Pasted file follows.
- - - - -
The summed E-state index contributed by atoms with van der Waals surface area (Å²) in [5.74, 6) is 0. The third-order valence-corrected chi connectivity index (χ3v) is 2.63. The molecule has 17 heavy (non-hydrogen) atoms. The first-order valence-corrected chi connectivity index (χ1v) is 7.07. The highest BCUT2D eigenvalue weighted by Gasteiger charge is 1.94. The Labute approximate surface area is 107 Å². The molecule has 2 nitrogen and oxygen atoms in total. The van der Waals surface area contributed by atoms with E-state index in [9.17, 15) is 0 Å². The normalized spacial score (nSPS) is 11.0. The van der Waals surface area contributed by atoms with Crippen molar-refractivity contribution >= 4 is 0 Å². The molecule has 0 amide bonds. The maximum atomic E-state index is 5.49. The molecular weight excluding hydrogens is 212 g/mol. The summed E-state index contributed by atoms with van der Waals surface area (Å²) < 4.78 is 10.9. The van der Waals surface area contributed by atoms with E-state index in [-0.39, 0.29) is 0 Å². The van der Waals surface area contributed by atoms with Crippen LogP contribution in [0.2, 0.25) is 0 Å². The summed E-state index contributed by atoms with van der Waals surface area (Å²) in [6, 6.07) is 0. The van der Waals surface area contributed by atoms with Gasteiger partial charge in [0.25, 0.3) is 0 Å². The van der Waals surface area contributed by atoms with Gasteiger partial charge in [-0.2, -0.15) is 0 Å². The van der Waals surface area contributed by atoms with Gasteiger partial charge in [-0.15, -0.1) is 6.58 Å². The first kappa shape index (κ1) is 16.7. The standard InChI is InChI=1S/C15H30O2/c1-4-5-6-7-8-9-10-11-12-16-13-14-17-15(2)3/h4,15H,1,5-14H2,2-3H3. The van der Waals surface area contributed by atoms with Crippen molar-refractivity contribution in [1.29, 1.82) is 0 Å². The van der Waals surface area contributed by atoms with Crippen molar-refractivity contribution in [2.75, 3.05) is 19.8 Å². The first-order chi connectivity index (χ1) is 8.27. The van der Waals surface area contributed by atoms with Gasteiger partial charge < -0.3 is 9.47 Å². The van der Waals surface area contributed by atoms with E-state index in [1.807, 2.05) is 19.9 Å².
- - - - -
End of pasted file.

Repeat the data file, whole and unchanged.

The summed E-state index contributed by atoms with van der Waals surface area (Å²) in [5.74, 6) is 0. The third-order valence-corrected chi connectivity index (χ3v) is 2.63. The molecule has 17 heavy (non-hydrogen) atoms. The first-order valence-corrected chi connectivity index (χ1v) is 7.07. The highest BCUT2D eigenvalue weighted by Gasteiger charge is 1.94. The Labute approximate surface area is 107 Å². The molecule has 2 nitrogen and oxygen atoms in total. The van der Waals surface area contributed by atoms with E-state index in [9.17, 15) is 0 Å². The normalized spacial score (nSPS) is 11.0. The van der Waals surface area contributed by atoms with Crippen molar-refractivity contribution >= 4 is 0 Å². The molecule has 0 amide bonds. The maximum atomic E-state index is 5.49. The molecular weight excluding hydrogens is 212 g/mol. The summed E-state index contributed by atoms with van der Waals surface area (Å²) < 4.78 is 10.9. The van der Waals surface area contributed by atoms with E-state index in [-0.39, 0.29) is 0 Å². The van der Waals surface area contributed by atoms with Crippen LogP contribution in [0.2, 0.25) is 0 Å². The summed E-state index contributed by atoms with van der Waals surface area (Å²) in [6, 6.07) is 0. The van der Waals surface area contributed by atoms with Gasteiger partial charge in [0.25, 0.3) is 0 Å². The van der Waals surface area contributed by atoms with Gasteiger partial charge in [-0.2, -0.15) is 0 Å². The van der Waals surface area contributed by atoms with Gasteiger partial charge in [-0.15, -0.1) is 6.58 Å². The first kappa shape index (κ1) is 16.7. The standard InChI is InChI=1S/C15H30O2/c1-4-5-6-7-8-9-10-11-12-16-13-14-17-15(2)3/h4,15H,1,5-14H2,2-3H3. The van der Waals surface area contributed by atoms with Crippen molar-refractivity contribution in [1.29, 1.82) is 0 Å². The van der Waals surface area contributed by atoms with Crippen molar-refractivity contribution in [2.75, 3.05) is 19.8 Å². The first-order chi connectivity index (χ1) is 8.27. The van der Waals surface area contributed by atoms with Gasteiger partial charge < -0.3 is 9.47 Å². The van der Waals surface area contributed by atoms with E-state index in [1.807, 2.05) is 19.9 Å².